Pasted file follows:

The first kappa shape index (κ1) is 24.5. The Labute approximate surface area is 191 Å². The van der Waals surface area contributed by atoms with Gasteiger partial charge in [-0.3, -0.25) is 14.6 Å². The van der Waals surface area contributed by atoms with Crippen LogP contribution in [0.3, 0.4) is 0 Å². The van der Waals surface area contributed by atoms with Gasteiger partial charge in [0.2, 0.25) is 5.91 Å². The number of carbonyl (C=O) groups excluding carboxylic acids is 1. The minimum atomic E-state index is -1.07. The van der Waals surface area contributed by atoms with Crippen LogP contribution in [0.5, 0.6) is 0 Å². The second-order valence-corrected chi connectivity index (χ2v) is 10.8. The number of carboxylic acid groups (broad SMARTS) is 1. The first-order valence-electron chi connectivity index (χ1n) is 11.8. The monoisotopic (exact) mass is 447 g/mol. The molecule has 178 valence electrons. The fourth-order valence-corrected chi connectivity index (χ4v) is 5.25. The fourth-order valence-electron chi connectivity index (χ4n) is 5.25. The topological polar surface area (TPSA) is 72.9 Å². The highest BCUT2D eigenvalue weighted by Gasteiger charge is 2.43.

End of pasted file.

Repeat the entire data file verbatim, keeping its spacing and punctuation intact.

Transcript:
The first kappa shape index (κ1) is 24.5. The Labute approximate surface area is 191 Å². The van der Waals surface area contributed by atoms with Gasteiger partial charge in [-0.3, -0.25) is 14.6 Å². The van der Waals surface area contributed by atoms with Crippen LogP contribution in [0.3, 0.4) is 0 Å². The van der Waals surface area contributed by atoms with Gasteiger partial charge in [0.2, 0.25) is 5.91 Å². The number of carbonyl (C=O) groups excluding carboxylic acids is 1. The minimum atomic E-state index is -1.07. The van der Waals surface area contributed by atoms with Crippen LogP contribution in [0.5, 0.6) is 0 Å². The second-order valence-corrected chi connectivity index (χ2v) is 10.8. The number of carboxylic acid groups (broad SMARTS) is 1. The first-order valence-electron chi connectivity index (χ1n) is 11.8. The monoisotopic (exact) mass is 447 g/mol. The molecule has 178 valence electrons. The fourth-order valence-corrected chi connectivity index (χ4v) is 5.25. The fourth-order valence-electron chi connectivity index (χ4n) is 5.25. The topological polar surface area (TPSA) is 72.9 Å². The highest BCUT2D eigenvalue weighted by Gasteiger charge is 2.43.